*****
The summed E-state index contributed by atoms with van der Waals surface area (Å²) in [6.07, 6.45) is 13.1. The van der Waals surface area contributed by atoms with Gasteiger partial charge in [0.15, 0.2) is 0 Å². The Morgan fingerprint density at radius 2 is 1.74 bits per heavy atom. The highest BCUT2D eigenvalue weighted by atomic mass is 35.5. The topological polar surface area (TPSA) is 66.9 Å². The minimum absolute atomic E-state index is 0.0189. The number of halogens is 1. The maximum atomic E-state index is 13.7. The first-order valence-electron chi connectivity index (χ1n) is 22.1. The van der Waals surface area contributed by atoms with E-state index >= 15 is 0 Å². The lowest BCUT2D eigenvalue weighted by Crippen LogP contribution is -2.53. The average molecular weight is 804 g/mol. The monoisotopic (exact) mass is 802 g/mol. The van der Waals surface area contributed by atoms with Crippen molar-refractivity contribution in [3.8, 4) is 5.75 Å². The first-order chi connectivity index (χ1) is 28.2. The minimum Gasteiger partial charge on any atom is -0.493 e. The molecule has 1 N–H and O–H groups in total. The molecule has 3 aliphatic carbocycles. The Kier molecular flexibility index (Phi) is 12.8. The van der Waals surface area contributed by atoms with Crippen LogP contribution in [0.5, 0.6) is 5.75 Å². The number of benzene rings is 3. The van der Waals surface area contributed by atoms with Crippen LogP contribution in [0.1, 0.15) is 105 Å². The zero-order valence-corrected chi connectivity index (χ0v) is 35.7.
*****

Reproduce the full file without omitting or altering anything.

The summed E-state index contributed by atoms with van der Waals surface area (Å²) in [6.07, 6.45) is 13.1. The van der Waals surface area contributed by atoms with Gasteiger partial charge in [0.15, 0.2) is 0 Å². The Morgan fingerprint density at radius 2 is 1.74 bits per heavy atom. The highest BCUT2D eigenvalue weighted by atomic mass is 35.5. The topological polar surface area (TPSA) is 66.9 Å². The minimum absolute atomic E-state index is 0.0189. The number of halogens is 1. The maximum atomic E-state index is 13.7. The first-order valence-electron chi connectivity index (χ1n) is 22.1. The van der Waals surface area contributed by atoms with E-state index >= 15 is 0 Å². The lowest BCUT2D eigenvalue weighted by Crippen LogP contribution is -2.53. The average molecular weight is 804 g/mol. The monoisotopic (exact) mass is 802 g/mol. The van der Waals surface area contributed by atoms with Crippen molar-refractivity contribution in [3.8, 4) is 5.75 Å². The first-order chi connectivity index (χ1) is 28.2. The minimum Gasteiger partial charge on any atom is -0.493 e. The molecule has 1 N–H and O–H groups in total. The molecule has 3 aliphatic carbocycles. The Kier molecular flexibility index (Phi) is 12.8. The van der Waals surface area contributed by atoms with Crippen LogP contribution in [0.5, 0.6) is 5.75 Å². The number of benzene rings is 3. The van der Waals surface area contributed by atoms with Crippen LogP contribution in [0.1, 0.15) is 105 Å². The zero-order valence-corrected chi connectivity index (χ0v) is 35.7.